Cities all over the world are not merely defined by their sights, but just as much by their sounds - anyone who has ever traveled abroad will have experienced that. However, while we all bring home a treasure trove of pictures from every trip we make, the sounds of our travels tend to remain restricted to our memories of them.
A new video project by the German National Tourist Office in cooperation with Secret Escapes and Sennheiser helps bridge that gap in an innovative and immersive way. By utilizing cutting-edge 3D audio technology, it is possible to capture the acoustics of a city or a landscape in 360° spatial sound.
Initially established to commemorate the 250th birthday of one of Germany’s greatest composers, Ludwig van Beethoven, “Sounds of Germany” offers a unique virtual travel experience. From the exciting buzz of big cities to the calming stillness of nature, listeners can discover far-flung places through their headphones and immerse themselves in the soundscapes of a diverse and fascinating country from the comfort of their home.
In a making-of video, sound engineer Martin Rieger at VRTonung explains how he relied on Sennheiser’s immersive audio expertise to bring the “Sounds of Germany” to virtual life. With the AMBEO 3D audio technology program, the audio specialist provides solutions for recording, mixing, processing and reproducing immersive audio, while Düsseldorf-based Dear Reality, as part of the Sennheiser Group, specializes in VR/AR audio software.
A key element in offering an immediate, 3D experience of the sounds of different cities was Neumann’s KU 100 dummy head. This binaural stereo microphone features two omni-directional condenser capsules which are built into artificial ears on a structure representing a human head. This way, when playing back sounds recorded with the KU 100 on a pair of headphones, listeners can virtually experience what they would have heard with their own ears at the recording position, be it on a bike ride along Düsseldorf’s Rhine embankment promenade or listening to the sounds of the city from the top of the Berlin Funkturm.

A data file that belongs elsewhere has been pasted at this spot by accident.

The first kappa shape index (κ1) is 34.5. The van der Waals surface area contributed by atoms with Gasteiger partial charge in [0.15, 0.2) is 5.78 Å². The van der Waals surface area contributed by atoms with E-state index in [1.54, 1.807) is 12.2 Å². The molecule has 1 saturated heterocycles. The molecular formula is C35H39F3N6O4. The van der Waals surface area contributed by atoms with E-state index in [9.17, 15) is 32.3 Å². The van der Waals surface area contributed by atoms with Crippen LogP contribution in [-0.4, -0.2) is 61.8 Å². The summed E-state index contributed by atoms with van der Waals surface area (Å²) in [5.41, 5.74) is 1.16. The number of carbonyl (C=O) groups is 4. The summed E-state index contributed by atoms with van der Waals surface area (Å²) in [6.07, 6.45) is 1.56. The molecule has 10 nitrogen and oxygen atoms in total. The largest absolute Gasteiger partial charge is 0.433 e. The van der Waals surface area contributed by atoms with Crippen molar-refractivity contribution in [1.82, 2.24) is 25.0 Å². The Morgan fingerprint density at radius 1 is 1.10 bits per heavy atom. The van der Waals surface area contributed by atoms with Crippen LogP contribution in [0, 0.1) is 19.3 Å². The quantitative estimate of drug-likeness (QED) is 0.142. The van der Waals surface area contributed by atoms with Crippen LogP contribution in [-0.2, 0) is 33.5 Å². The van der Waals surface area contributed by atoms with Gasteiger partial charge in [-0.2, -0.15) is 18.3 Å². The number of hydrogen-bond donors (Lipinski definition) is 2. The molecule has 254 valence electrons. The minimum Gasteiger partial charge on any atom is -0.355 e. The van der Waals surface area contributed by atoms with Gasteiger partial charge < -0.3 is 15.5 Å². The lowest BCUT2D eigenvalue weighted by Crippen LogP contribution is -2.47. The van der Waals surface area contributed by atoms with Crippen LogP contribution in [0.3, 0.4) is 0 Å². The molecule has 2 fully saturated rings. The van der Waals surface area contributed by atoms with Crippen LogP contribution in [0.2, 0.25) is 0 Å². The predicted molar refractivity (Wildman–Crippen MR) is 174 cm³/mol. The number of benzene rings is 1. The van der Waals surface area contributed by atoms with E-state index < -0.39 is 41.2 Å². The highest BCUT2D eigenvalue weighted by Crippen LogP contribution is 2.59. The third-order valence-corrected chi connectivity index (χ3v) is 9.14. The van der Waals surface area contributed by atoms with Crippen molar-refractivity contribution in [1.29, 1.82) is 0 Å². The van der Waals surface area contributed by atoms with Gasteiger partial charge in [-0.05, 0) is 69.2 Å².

“Using the Neumann KU 100 dummy head, I could really capture the feeling of being there”, said “Sounds of Germany” producer Martin Rieger. Additionally, isolated sounds like a drink being mixed at a bar were recorded with a boom microphone and spatialized in the studio using DearVR PRO. “The key was to combine the realism of binaural recordings with additional spatialization of the Dear Reality tools to enhance the immersive storytelling”, added Martin Rieger. A tool for spatial audio production, DearVR PRO allows for ultra-realistic acoustics with binaural, ambisonics, stereo and multi-channel output formats.
Travelling through the “Sounds of Germany” as an immersive tourist, you can experience the Rhenish way of life in Düsseldorf, including street food in Carlsplatz, Altbier in one of the craft breweries around the Altstadt and a bike ride along the embankment promenade, with music always in the air. You can stroll through Mädler Passage in Leipzig and visit the 800-year-old St. Thomas Church, the Bach Museum, Mendelssohn House and the Gewandhaus Concert Hall. You can take a trip to Stuttgart, from the Galatea Fountain to the Old Castle and the Sepulchral Chapel on Württemberg Hill, arriving at the State Opera – the home for music, theatre and ballet. Finally, you can experience the sounds of Berlin, starting at Gleisdreieck, moving on through the Klingenberg power plant, before listening to the city from the top of the Funkturm and then taking a peek into the old Haus des Rundfunks broadcasting center.